STRATFORD – Each of the seven women in Tomson Highway’s play The Rez Sisters struggle between dreams of a better life beyond the borders of their small Manitoulin Island community and the strong, often-painful binds that keep them in place.
Having each suffered their own trauma, whether it was the gruesome loss of a lover, a horrific sexual assault or the malignant cancer eating away at one of their own, it’s ultimately their love for one another that keeps their dreams of becoming a singer, reconnecting with a child given away at birth or even just improving their community to forge stronger connections with the outside world firmly rooted to the ground.
And while their love for one another and the support they offer as they deal with their own pain and trauma is what connects and holds them to their island home, money – or, rather, a lack of it – is often the only barrier the women see as keeping them from finding their happiness out in the world somewhere, like many of their children.
In director Jessica Carmichael’s Stratford Festival production of The Rez Sisters, even the slightest glimmer of a chance to overcome that barrier by winning a jackpot of $500,000 at the biggest bingo in the world is enough to reignite those dreams and bring these seven women together to raise enough money to drive to Toronto in hopes that one lucky sister might win the happiness for which they’ve been yearning.
But the story of the women’s journey to Toronto isn’t really what this play is about. It’s about the relationships and interactions between them, the latter of which can be chaotic, contemptuous and even downright mean as they each work through their pain, anger, sadness and grief to lift each other up and push each other forward toward that common goal.
Speaking with one another in ways only people who’ve grown up together as family can get away with, the festival actors portraying each of the women manage to convey that familiarity and depth of understanding family members share, sometimes through just a look or an off-colour joke that cuts to the heart of what drives these characters.
Whether it’s Palajia Patchnose’s (Jani Lauzon) look of disapproval following Philomena Moosetail’s (Tracey Nepinak) choice to buy a new, porcelain toilet with her bingo winnings instead of using the money to find the child she gave away nearly 30 years prior, the clear and deep hurt on Zhaboonigan Peterson’s (Brefny Caribou) face after Emily Dictionary (Kathleen MacLean) joined the other women in teasing her about her intellectual disability, Marie-Adele Starblanket (Lisa Cromerty) coming to terms with the notion her sister, Annie Cook (Nicole Joy-Fraser), may likely take over as mother of her children and partner to her husband after her cervical cancer kills her, or the sheer joy as Veronique St. Pierre (Christine Frederick) describes the 16-pound roast beef she’s cooking using her brand-new stove, the emotions on the faces of the actors during seemingly casual conversations tell much deeper stories.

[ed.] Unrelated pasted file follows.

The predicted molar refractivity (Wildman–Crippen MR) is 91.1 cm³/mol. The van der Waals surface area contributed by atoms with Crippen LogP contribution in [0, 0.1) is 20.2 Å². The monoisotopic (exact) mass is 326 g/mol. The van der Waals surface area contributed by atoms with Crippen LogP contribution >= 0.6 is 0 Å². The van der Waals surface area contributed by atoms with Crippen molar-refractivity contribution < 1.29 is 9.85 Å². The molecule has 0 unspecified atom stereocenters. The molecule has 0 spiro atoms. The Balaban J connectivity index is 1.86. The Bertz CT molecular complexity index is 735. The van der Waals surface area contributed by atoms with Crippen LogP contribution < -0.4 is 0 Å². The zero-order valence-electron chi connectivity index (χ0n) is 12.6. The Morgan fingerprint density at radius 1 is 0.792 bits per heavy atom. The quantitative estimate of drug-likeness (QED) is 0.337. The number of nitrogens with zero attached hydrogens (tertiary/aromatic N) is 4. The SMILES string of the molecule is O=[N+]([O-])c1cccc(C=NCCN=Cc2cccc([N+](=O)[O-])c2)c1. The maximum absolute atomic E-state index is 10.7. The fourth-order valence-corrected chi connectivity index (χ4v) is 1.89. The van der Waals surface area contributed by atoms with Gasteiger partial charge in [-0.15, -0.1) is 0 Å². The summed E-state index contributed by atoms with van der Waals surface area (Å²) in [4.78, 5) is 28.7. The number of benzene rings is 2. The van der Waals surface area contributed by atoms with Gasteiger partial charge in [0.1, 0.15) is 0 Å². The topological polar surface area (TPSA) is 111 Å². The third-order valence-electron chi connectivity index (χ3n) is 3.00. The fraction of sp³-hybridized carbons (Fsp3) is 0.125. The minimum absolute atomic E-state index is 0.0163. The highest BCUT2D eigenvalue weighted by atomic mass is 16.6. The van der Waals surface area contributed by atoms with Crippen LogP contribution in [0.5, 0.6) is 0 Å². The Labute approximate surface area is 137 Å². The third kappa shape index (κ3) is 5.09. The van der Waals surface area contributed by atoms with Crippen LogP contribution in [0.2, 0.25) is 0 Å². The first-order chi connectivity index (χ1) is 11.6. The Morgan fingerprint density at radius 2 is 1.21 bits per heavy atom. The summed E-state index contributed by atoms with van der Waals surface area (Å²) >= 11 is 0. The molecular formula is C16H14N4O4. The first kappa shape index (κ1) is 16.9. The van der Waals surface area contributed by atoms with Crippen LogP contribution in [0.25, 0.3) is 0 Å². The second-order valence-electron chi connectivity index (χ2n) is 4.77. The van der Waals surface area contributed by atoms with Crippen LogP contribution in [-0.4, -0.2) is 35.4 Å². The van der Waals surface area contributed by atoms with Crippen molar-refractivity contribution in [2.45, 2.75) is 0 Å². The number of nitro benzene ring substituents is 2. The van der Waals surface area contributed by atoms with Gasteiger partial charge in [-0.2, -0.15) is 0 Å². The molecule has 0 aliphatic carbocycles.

And those casual conversations also introduce a whole community of characters that, while never seen on stage and sometimes represented simply by empty chairs, are ever-present with every word the women say and every step they take.
Another character whose presence is often sensed by the women on stage, but rarely seen or acknowledged (except when in bird form), is Nanabush (Zach Running Cayote), the Anishinaabe trickster spirit guide who shares in the women’s anguish, anger, joy and laughter. Adorned in plastic feathers – sometimes white, other times black – Nanabush stays with the women, dancing, head-bobbing and helping where they can, from beginning to end.
To the uneducated reviewer, Running Cayote’s traditional dance to Lauzon’s beautiful, yet haunting singing at the end of the play seems like a desperate cry for the recovery of and return to the traditional ways of countless Indigenous cultures lost or nearly lost to colonialism, hatred, ignorance and apathy.
While there is a lot to unwrap from this play – and that’s not a pun on the production’s use of a massive plastic sheet to, at times, represent feelings of suffocation, fear and panic – audience members may be left feeling cheated of a happy ending.
But, as so often is the case for many Indigenous people, there is no happy ending. Life keeps persisting until one day it doesn’t. Until that day, the characters on the stage just have to make the best of it.
It’s up to audience members, like myself, to borrow the lessons learned from The Rez Sisters and use them as a starting point to work toward a better understanding of the Indigenous experience here in Stratford and across North America.